Hi Caincat
    yes my mums the same(or was until 3 weeks ago when she broke her hip....still in hospital at the moment and can't walk at the moment)......especially in the evenings.....she paced to and fro.....not particularly anxious but unable to sit still for 5 minutes.....this would go on for hours....collecting bits and bobs from around the house as she goes.....I think it is just a case of understanding that yes it does happen and you will get used to it!
    Love xx
  6. sandy25

    sandy25 Registered User

    Nov 30, 2005
    Yes my dad does that during his sundowning period between 7-9. He'll get up, go to the toilet, thing come back in the living room with random objects. Or he'll just get up and wonder round the living room. I tried to get him to sit back down a few times, then just thoguht sod it, it might do his circulation a bit good by walking round!

    We did start locking the back door though as he did wander out of the house once...
  7. caincat

    caincat Registered User

    Jan 7, 2007
    chorley, lancashire
    thanks everybody for the replies to my message - it makes me feel better that this is a normal side effect - I'll certainly look at the factsheets.
  8. Nell

    Nell Registered User

    Aug 9, 2005

    Exactly the same with my Mum, Margarita. Now she is not as mobile, she is less active generally, but previously would wander around everywhere!! For the first 6 months in the NH (before she broke her hip) she would wander endlessly "doing things" (none of which made much sense.) When we spoke to her she'd tell us she was tired because she'd been "so busy"!!! The brokenn hip slowed her down and now she doesn't seem sop obsessed by movement. However she now gets obsessed about specific things (some important, some trivial) and is "struck" on these for days or weeks until another one comes along!
    Oh the joys of AD . . . . !!!!!!!!!!!!!!!
  9. Jann

    Jann Registered User

    May 24, 2006
    tingewick, bucks.
    Hi - sorry - I've been away from here for ages.

    My mother fidgets and wanders in and out of rooms incessantly so it would seem by all who have posted that this is par for the course with AD.

    Mum seems to have an obsession too with collecting various objects, shuffling them, putting them down, picking them up and doing this any number of times. It is rather like an obsessive compulsive disorder and is very upsetting and hard to deal with initially but as time goes by, you just have to get used to it.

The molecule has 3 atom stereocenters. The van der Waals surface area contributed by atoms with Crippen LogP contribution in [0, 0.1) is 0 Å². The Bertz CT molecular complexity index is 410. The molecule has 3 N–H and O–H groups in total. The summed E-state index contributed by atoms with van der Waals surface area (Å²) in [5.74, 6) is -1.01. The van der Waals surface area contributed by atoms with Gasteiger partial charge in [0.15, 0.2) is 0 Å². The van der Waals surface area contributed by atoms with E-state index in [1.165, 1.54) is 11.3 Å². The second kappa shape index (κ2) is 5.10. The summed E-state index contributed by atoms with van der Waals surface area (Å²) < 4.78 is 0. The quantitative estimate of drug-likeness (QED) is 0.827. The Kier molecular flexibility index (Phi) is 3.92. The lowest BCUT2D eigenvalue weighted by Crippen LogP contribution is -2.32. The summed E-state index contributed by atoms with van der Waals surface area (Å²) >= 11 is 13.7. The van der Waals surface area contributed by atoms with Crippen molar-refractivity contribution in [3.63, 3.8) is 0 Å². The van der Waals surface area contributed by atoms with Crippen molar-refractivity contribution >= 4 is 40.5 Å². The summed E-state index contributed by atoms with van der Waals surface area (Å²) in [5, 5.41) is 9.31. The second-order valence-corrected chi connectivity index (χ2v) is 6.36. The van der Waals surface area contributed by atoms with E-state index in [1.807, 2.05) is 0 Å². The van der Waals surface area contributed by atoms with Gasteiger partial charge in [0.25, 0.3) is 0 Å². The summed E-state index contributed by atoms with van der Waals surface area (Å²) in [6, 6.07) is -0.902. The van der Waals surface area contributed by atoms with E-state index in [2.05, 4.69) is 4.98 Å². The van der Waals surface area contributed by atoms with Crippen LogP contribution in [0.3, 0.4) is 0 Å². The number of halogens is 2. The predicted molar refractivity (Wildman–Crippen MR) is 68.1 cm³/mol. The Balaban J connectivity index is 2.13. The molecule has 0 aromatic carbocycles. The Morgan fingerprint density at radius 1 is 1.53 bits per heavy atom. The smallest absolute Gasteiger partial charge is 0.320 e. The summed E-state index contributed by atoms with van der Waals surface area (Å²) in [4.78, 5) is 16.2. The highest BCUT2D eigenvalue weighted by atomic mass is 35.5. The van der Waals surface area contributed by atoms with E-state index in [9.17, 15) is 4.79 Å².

10. Splat88

    Splat88 Registered User

    Jul 13, 2005
    I'm glad this has been experienced by others, this started happening to Mary (MIL) about Firework night and coincided with a chest infection. She kept saying she couldn't breathe and was constantly opening windows and doors to get her breath. For about a month, she did not sit down, even standing up to read newspapers, until I ended up taking her to her GP who referred her to the hospital assesment centre as she was so short of breath from lack of rest. Of course, they couldn't find anything wrong, decided she had asthma and prescribed a pump she couldn't use. The restlessness seems to come in waves, and if you ask her to sit down and rest, she says she's been sitting down all day ( not a chance) and what do I want her to do?

    Eventually, the GP realised that with AD she couldn't use the pump and refererred her to the physical Geriatric specialist at the hospital, after realising that the notes from her Psycho Geriatrician were going to her old GP ( we moved 4 years ago, and they made us move memory clinics because of it, yet couldn't get the new GP right!!!)

    Still, I should be grateful she hasn't started doing this at night ( yet????)